PNT Day 26: Sunshine

Today’s miles: 15.3

Total miles: 349.7

I don’t sleep well at Home Lake. There are too many people, and at least one person snores all night, and I’m fretting about the weather. When my watch beeps at 5am I realize how cold it is, a damp wet cold that comes from having basically camped in a cloud all night. I doze fitfully, then lie awake dreading the cold wet morning, and finally force myself to get going. It’s still very cold. The entire footbox of my quilt is wet and I am dismayed. My hiking clothes are cold and damp and I’m just really not psyched about hiking today. Finally I unzip the tent door and see blue sky. No fog. I can see the sun just beginning to break over the top of the mountain. My mood lifts immediately.

Home Lake in the grey morning light. This shot is taken from my tentsite; the night before, I literally could not see the lake at all from here because of thick fog.

I still have to pack up my cold wet tent, though. After weakly attempting to shake the water off and then rolling it up, my hands are so cold that they hurt. I stand around alternating one in a pocket and the other holding my breakfast bar, stamping my feet to warm up. Finally, time to hike. It’s just before 8am, ridiculously late.

The trail rudely goes straight up right away. I’m finishing my climb over Constance Pass this morning. It’s steep. I wear my rain jacket and some light wind-resistant mittens for warmth until the climb helps my circulation get going. After half a mile or so I reach the sign for Constance Pass, but nearly another full mile of climbing awaits me. I reach the sun and it is glorious. I bask. I love you, sun. I’m warm now, and my clothes are dry, but even better, I have views! I am honestly a bit overwhelmed here: relief that the sun has returned, pride that I made it here, and sheer awe at the scope of these mountains.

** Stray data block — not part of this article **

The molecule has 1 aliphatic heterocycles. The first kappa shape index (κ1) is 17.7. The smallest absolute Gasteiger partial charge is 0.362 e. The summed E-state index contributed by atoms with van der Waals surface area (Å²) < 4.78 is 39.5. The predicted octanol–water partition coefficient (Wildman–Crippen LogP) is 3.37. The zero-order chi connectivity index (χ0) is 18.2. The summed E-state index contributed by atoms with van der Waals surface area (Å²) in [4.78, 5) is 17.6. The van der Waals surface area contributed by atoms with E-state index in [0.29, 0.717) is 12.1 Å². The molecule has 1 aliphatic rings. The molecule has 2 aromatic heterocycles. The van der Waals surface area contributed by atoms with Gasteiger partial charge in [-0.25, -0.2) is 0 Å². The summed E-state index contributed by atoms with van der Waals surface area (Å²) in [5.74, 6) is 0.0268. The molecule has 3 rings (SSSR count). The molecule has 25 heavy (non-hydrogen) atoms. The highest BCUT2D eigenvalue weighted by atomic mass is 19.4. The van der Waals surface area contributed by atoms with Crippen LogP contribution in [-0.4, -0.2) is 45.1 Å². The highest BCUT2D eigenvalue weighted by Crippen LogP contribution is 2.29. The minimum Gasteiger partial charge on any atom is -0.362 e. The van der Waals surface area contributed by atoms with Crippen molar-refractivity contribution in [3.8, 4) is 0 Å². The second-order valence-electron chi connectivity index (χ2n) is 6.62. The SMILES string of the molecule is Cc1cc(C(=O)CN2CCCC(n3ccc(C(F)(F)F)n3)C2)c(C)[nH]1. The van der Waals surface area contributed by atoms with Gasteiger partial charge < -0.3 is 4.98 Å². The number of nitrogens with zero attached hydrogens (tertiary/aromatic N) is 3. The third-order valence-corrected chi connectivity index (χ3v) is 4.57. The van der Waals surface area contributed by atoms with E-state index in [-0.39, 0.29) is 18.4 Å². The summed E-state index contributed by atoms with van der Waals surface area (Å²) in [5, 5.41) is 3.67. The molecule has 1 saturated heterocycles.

Partway up the climb, looking back.
Views from Constance Pass.

The rest of the climb takes me a long time, partly because it’s very steep and partly because I keep stopping to look around me and take it all in. At the top there’s a short ridgewalk (my favorite) before the long sharp descent begins. By the time I’ve finished, I will have lost about 4,300 feet of elevation in just over three miles. There is one slightly confusing section where the trail actually merges with a rocky stream, and then the stream branches into several streams, and I’m not sure which to follow. Otherwise it’s just a whole lot of switchbacks down. In the end, my knees don’t complain as much as I thought they might, but my quads are quite tired.

Ridgewalking time.
Coming down the other side.

I take a hard right turn onto the Dosewallips River Trail, which I’ll follow for the rest of the day. The elevation profile shows it as a rolling, fairly gentle uphill on the way to Hayden Pass (which I’ll climb tomorrow), and I hope it feels as gradual as it looks. I zip along for a few miles, crossing many streams in the forest, and take a lunch break right after Burdick Creek. This must have been an official campsite at one time, as there’s bear wire here and a few tree stumps for chairs.

Waterfall on the Dosewallips Trail.

The sun is still shining, the sky is still blue. I try to hurry along, eager to dry out my tent and quilt at camp. I pass a few more campsites and a pair of hikers headed for Greywolf Pass. At Deception Creek camp, the trail takes me right by the privy, which looks to be newly built. I can’t pass up a brand new privy right next to the trail, and make a brief stop. After this, there are many small muddy streams to navigate (not the first time, I’m grateful for my wet muddy hiking experience at Dolly Sods earlier this summer!) and some rocky overgrown sections, but nothing even close to the overgrown trail I hiked in the North Cascades.

By 4pm I arrive at Dose Meadows, my campsite. I find a tent spot uphill from the river. The big trees I’m camped under should reduce condensation on my tent in the night; I close the door on the river side and leave the other one open for air flow. I’m getting faster at putting my tent up fly first and then attaching the inner, but I dislike having to carry the wet fly on the outside of my pack because it’s heavy (with water) and throws off my pack’s balance. I would rather just keep both pieces of the tent together, so I really hope it will dry out tonight.

I take my quilt over to an open area to dry. Unfortunately the sun is now hidden by big clouds, but the breeze seems to help the quilt anyway. For the first time on this entire trip, I put on my puffy jacket. Until now it has just been an expensive pillow. But it’s chilly tonight! I eat ramen for dinner, do all my camp chores, and am in the tent by 6pm. Big miles ahead tomorrow, but not too many of them are climbing.

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